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Am J Clin Nutr. 2009 Oct;90(4):960-8. doi: 10.3945/ajcn.2009.27664. Epub 2009 Aug 26.

Dairy products and metabolic effects in overweight men and women: results from a 6-mo intervention study.

Author information

1
Department of Nutrition, University of Oslo, Oslo, Norway.

Abstract

BACKGROUND:

Some epidemiologic studies have suggested inverse relations between intake of dairy products and components of the metabolic syndrome.

OBJECTIVE:

The objective was to investigate the effects of an increased intake of dairy products in persons with a habitually low intake on body composition and factors related to the metabolic syndrome.

DESIGN:

Middle-aged overweight subjects (n = 121) with traits of the metabolic syndrome were recruited in Finland, Norway, and Sweden and randomly assigned into milk or control groups. The milk group was instructed to consume 3-5 portions of dairy products daily. The control group maintained their habitual diet. Clinical investigations were conducted on admission and after 6 mo.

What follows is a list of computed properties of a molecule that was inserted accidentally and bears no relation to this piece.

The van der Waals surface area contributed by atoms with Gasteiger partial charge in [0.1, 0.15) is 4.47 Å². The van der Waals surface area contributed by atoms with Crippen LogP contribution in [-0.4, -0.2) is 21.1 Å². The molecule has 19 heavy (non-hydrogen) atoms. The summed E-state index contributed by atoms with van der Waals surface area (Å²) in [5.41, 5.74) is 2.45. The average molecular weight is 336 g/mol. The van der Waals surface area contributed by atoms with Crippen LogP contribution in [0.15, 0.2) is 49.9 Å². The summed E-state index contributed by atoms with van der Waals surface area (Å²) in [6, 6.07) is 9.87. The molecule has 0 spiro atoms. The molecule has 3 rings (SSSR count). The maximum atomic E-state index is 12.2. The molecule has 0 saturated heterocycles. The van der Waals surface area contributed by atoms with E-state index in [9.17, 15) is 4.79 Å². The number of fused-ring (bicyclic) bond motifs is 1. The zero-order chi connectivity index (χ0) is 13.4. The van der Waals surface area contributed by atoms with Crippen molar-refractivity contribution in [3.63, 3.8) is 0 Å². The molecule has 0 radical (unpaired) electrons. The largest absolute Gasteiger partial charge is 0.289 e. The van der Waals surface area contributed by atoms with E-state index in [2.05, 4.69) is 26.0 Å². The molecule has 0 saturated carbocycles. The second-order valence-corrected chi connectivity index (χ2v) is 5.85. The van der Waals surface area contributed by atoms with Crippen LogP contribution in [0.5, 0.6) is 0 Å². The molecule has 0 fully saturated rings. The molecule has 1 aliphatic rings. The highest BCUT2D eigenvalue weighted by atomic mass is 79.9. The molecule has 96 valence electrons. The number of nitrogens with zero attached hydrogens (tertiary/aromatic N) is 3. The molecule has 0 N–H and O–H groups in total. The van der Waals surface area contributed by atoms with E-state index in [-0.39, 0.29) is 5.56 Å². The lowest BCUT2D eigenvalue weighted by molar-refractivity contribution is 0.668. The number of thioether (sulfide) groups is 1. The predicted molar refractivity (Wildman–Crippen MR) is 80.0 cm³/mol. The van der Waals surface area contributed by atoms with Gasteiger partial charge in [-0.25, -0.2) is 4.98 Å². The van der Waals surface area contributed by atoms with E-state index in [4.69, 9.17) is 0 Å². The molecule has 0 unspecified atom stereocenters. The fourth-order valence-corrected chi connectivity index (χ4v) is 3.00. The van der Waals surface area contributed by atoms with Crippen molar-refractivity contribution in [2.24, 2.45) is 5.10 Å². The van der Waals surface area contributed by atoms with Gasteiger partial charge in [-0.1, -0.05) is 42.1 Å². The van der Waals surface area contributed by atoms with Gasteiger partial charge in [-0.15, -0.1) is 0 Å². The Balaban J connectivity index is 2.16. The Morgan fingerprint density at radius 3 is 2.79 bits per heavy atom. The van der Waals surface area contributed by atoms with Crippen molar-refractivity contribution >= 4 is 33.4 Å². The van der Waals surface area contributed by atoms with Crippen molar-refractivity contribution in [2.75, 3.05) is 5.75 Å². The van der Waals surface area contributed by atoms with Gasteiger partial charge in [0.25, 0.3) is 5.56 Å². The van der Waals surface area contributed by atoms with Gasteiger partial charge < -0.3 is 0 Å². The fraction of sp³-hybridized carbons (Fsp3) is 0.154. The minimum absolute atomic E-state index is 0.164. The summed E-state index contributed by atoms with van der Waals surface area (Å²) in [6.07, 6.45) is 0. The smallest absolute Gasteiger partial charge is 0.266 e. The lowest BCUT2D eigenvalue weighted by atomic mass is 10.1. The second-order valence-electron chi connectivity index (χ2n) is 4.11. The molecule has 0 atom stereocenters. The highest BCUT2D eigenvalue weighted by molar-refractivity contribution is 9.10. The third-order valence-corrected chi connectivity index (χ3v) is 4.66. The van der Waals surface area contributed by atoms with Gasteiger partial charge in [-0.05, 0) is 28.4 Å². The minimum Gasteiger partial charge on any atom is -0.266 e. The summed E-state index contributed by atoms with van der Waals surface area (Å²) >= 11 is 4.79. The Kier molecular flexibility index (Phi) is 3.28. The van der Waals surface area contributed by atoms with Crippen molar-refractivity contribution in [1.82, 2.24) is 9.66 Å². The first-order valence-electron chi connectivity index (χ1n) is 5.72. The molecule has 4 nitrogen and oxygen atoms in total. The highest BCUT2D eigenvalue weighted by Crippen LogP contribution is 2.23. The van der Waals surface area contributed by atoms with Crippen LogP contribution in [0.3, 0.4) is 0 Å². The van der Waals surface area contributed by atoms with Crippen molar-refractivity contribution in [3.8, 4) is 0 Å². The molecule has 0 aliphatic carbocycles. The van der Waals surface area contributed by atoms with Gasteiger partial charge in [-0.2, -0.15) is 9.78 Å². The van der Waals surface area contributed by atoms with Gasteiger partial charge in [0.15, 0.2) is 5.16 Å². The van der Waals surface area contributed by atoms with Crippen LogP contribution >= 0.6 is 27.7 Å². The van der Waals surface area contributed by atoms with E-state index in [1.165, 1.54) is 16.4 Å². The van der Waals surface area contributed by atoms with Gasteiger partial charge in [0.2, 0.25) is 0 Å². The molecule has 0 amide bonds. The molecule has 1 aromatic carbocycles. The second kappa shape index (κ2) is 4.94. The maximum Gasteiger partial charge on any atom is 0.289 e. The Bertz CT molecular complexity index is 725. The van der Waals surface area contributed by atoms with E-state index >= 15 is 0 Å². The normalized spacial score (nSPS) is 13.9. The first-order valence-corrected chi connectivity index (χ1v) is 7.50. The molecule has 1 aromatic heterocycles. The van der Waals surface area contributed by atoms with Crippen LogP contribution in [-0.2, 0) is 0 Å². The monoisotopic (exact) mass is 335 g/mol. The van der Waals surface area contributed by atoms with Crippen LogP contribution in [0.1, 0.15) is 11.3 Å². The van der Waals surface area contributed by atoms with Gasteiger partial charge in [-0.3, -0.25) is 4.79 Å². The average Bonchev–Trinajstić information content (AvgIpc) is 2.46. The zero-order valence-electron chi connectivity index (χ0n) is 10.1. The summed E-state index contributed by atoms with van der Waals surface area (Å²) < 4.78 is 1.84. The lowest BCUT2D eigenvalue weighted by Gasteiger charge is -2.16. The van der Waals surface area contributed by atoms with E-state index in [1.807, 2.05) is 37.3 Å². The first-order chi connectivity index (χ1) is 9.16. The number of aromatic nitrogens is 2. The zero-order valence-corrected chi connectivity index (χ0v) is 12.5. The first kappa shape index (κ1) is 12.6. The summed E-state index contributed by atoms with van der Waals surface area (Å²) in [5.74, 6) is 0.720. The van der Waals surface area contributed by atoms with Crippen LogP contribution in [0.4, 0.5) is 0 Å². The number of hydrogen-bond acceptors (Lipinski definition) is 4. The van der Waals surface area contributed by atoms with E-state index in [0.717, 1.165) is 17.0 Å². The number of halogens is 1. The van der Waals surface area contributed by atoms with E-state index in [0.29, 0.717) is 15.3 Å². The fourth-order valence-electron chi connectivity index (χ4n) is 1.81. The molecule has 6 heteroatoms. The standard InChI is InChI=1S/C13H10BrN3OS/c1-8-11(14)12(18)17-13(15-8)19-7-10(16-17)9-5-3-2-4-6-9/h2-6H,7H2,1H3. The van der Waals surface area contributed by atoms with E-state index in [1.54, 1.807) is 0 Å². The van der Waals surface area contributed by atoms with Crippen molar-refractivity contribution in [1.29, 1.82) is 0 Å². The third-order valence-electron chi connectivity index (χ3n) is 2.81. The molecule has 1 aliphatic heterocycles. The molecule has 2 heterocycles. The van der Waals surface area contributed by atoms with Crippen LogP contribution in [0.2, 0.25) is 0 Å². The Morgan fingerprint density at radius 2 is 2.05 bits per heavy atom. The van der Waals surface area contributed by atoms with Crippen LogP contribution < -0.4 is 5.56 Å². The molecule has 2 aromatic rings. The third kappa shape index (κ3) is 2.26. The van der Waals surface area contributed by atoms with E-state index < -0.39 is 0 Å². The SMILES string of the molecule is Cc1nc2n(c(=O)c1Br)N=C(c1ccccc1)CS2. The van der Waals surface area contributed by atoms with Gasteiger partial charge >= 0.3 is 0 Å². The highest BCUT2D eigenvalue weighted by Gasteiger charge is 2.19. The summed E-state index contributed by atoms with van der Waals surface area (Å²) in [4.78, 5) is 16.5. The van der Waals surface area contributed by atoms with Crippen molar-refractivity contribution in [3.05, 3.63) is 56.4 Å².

RESULTS:

There were no significant differences between changes in body weight or body composition, blood pressure, markers of inflammation, endothelial function, adiponectin, or oxidative stress in the milk and the control groups. There was a modest unfavorable increase in serum cholesterol concentrations in the milk group (P = 0.043). Among participants with a low calcium intake at baseline (<700 mg/d), there was a significant treatment effect for waist circumference (P = 0.003) and sagittal abdominal diameter (P = 0.034). When the sexes were analyzed separately, leptin increased (P = 0.045) and vascular cell adhesion molecule-1 decreased (P = 0.001) in women in the milk group.

CONCLUSIONS:

This study gives no clear support to the hypothesis that a moderately increased intake of dairy products beneficially affects aspects of the metabolic syndrome. The apparently positive effects on waist circumference and sagittal abdominal diameter in subjects with a low calcium intake suggest a possible threshold in relation to effects on body composition.

PMID:
19710195
DOI:
10.3945/ajcn.2009.27664
[Indexed for MEDLINE]

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